Safe Migration: There is no common definition for the concept of “safe migration.” When using the term, it is important to understand that a migrant can be in an unsafe situation while or after having migrated through regular channels; and conversely, a migrant can be in a situation that is both safe and irregular. “Safe migration” is not a static concept. The situation of migrants can change from safety, to unsafety throughout the various phases of their migratory process. Moreover, while the concepts of ‘orderly’ and ‘regular’ migration have a normative character, the concept of “safe migration” primarily concerns the well-being of migrants.”

Skill partnerships can be defined as follows:

“The heart of a Global Skill Partnership is a pre-migration agreement between two countries. The governments and any private-sector partners agree on who at the destination will help finance migrants’ training, what portion of training will occur at the origin and to what standard, who will offer employment at the destination under what conditions, and how the benefits of skilled migration will support training for non-migrants. The agreement shapes the financing for training skilled migrants in such a way that it creates, rather than depletes, human capital in the origin country. At the same time it meets the needs of the destination country while opening opportunities for migrants.”[2]

The commitment

“to invest in innovative solutions that facilitate mutual recognition of skills, qualifications and competences of migrant workers at all skills levels, and promote demand-driven skills development to optimize the employability of migrants in formal labour markets in countries of destination and in countries of origin upon return, as well as to ensure decent work in labour migration”

is the outline for Objective 18 GCM (A/Res/73/195). While implicitly addressed in many subsequently listed actions of Item 34 GCM, skill partnership agreements and network-building are expressly referred to in lit. (c), (e), (f), (g). ILO, IOM, UNESCO, IOE, and ITUC formed a Global Skills Partnership (GSP)

“to mobilize technical expertise of the three organizations towards supporting governments, employers, workers and their organizations, educational institutions and training providers, and other stakeholders to develop and recognize the skills of migrant workers with a particular focus on women and youth.”[3] (ILO et al. n.d.).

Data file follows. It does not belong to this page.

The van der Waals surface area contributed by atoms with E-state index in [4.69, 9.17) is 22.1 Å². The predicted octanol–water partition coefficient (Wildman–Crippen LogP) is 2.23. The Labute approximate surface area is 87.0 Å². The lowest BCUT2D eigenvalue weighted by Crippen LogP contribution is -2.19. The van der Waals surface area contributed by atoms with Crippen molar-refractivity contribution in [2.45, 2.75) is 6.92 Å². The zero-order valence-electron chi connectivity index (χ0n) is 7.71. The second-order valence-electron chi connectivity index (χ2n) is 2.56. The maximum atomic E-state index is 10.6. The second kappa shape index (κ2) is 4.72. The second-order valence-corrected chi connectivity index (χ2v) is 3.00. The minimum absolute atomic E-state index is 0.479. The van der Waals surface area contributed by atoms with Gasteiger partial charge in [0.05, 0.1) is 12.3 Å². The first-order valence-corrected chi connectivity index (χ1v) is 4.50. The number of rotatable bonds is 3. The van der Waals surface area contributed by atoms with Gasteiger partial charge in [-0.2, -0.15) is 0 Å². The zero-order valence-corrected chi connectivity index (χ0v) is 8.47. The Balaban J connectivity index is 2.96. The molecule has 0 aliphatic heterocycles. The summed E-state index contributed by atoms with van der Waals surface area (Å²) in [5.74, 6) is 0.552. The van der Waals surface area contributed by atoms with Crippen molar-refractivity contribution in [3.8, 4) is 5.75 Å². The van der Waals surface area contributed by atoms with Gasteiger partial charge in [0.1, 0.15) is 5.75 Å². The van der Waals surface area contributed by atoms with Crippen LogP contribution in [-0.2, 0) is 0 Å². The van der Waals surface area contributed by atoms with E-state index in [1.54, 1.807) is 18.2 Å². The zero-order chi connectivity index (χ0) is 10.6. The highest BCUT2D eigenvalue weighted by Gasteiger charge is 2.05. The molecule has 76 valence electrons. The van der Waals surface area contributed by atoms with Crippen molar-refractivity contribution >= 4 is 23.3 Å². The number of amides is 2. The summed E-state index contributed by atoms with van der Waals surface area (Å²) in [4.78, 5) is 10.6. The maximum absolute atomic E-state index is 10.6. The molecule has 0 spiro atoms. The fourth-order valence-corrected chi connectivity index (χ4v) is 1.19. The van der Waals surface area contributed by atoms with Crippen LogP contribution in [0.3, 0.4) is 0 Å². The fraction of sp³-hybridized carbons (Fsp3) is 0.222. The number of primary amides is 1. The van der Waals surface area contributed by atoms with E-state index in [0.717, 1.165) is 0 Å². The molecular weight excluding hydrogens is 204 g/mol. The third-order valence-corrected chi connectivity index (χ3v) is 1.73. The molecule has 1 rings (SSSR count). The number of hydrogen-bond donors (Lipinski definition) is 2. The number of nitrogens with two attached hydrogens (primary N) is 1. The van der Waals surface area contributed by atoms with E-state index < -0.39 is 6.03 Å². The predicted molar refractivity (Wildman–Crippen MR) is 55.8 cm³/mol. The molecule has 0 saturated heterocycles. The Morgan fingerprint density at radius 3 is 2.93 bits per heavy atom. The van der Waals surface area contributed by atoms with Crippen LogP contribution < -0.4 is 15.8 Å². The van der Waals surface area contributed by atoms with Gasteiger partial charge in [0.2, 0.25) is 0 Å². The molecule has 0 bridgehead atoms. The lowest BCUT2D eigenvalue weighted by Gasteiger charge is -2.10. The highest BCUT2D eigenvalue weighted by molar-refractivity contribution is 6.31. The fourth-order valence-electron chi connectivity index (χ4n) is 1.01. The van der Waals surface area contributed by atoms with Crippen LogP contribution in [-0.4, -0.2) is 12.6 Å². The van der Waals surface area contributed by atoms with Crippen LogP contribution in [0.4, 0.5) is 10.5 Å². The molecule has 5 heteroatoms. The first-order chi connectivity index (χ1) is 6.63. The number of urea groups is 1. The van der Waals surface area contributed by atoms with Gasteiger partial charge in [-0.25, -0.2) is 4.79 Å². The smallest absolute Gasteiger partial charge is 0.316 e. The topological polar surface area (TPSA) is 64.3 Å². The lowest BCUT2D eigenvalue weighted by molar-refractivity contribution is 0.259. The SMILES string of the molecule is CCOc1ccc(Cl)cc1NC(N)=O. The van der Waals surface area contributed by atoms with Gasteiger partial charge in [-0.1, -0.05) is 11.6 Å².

In distinction to this, we rather refer to the more limited term of “transnational skill partnerships”.

AWR has its origins in the Association for the Study of the European Refugee Problem (AER), founded in 1950, and in 1961 merged with the Association for the Study of the World Refugee Problem (AWR), founded in 1954. As the first international research association in the field of forced migration, it is based on its international and interdisciplinary network and offers a platform for dialogue for scientists and practitioners.

1        CfP axes 

Contributions should cover one of the following axes from their SORM perspective:

  1. How to Govern: Needed Follow-up and Desiderata of Skilled Workers Immigration Reforms
  • Benefitting sustainable development
  • Studies and evaluations of reforms (in different countries)
  1. How to Administer and Counsel: Revisiting Responsibilities, Structures and Processes in the Immigration Society
  • Knowledge and Diversity Management
  • Health
  1. How to Recruit and Keep Them: Making Skilled Workers Want to Join and Stay
  • Knowledge and Diversity Management
  • (Female) Leadership
  • Health
  1. How to Tell My People: Realistic Narratives
  • Creating Awareness and Acceptance for Immigration in the Receiving Society